Lymphoma can also occur in the conjunctiva. These tumors look like red or salmon-colored patches on the eye and can be the first sign of systemic lymphoma. Eye cancer specialists usually biopsy lymphoid tumors so that a pathologist can perform special immunologic and genetic studies on the tumor cells. These techniques are used to determine if the tumor is benign or malignant. Patients with lymphoid conjunctival tumors should have a complete medical check up and be examined by a hematologist-oncologist. Other “less common” conjunctival cancers are reviewed in this section.


Most conjunctival tumors do not cause symptoms. Patients typically seek medical attention because they notice a discoloration on the eye or extension of the tumor onto the cornea. Conjunctival tumors can also be found by an eye care specialist during a routine eye examination.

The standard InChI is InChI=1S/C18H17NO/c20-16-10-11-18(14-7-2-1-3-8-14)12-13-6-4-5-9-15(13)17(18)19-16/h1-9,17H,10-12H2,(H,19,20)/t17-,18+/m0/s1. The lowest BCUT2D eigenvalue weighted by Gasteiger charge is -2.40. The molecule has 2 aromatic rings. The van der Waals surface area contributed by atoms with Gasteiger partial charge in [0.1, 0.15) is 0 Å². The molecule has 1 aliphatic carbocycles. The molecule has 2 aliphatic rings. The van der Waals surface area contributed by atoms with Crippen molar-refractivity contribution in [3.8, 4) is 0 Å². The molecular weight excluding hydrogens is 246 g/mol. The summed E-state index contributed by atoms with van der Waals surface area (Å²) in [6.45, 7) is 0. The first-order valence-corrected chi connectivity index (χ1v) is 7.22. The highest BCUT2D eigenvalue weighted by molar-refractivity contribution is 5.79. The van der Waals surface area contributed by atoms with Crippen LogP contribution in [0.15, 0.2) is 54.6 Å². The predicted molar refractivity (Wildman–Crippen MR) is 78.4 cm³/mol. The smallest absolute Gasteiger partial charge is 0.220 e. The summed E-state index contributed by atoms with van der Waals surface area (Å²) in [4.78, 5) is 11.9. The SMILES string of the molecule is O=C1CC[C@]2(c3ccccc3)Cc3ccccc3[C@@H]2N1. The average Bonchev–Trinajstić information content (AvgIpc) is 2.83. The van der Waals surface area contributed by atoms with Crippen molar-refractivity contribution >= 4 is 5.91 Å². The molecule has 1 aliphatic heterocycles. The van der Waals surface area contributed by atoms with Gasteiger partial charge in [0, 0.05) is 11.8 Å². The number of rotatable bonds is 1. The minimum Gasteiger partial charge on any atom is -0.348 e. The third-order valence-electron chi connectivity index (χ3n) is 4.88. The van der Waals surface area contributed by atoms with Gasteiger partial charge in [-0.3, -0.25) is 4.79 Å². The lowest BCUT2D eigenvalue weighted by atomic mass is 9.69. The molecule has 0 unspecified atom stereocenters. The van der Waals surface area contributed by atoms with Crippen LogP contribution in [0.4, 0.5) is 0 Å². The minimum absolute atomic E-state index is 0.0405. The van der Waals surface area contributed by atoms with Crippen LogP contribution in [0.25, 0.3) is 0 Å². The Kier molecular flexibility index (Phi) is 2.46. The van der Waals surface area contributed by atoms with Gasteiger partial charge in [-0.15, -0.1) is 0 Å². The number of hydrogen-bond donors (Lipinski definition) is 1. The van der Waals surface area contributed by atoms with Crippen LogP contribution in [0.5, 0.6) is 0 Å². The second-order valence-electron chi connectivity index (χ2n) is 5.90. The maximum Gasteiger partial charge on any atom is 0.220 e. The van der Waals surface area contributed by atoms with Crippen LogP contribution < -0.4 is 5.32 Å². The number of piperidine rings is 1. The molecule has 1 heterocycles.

Most small benign-appearing conjunctival tumors can be photographed and followed for evidence of growth prior to biopsy or treatment. If they are raised, hypervascular or extend onto the cornea a biopsy is more reasonable. At The New York Eye Cancer Center we typically obtain an office-based cytology specimen for squamous carcinoma. This lets us know the tumor is squamous and avoids a trip to the operating room. In contrast, both melanoma and lymphoma require more histopathology and special pathology analysis. Therefore, those tumors require surgical biopsy or if small, excision.

Conjunctival melanomas require special treatment. The natural history of these tumors has been characterized as presenting with multiple tumors or non-pigmented skip areas.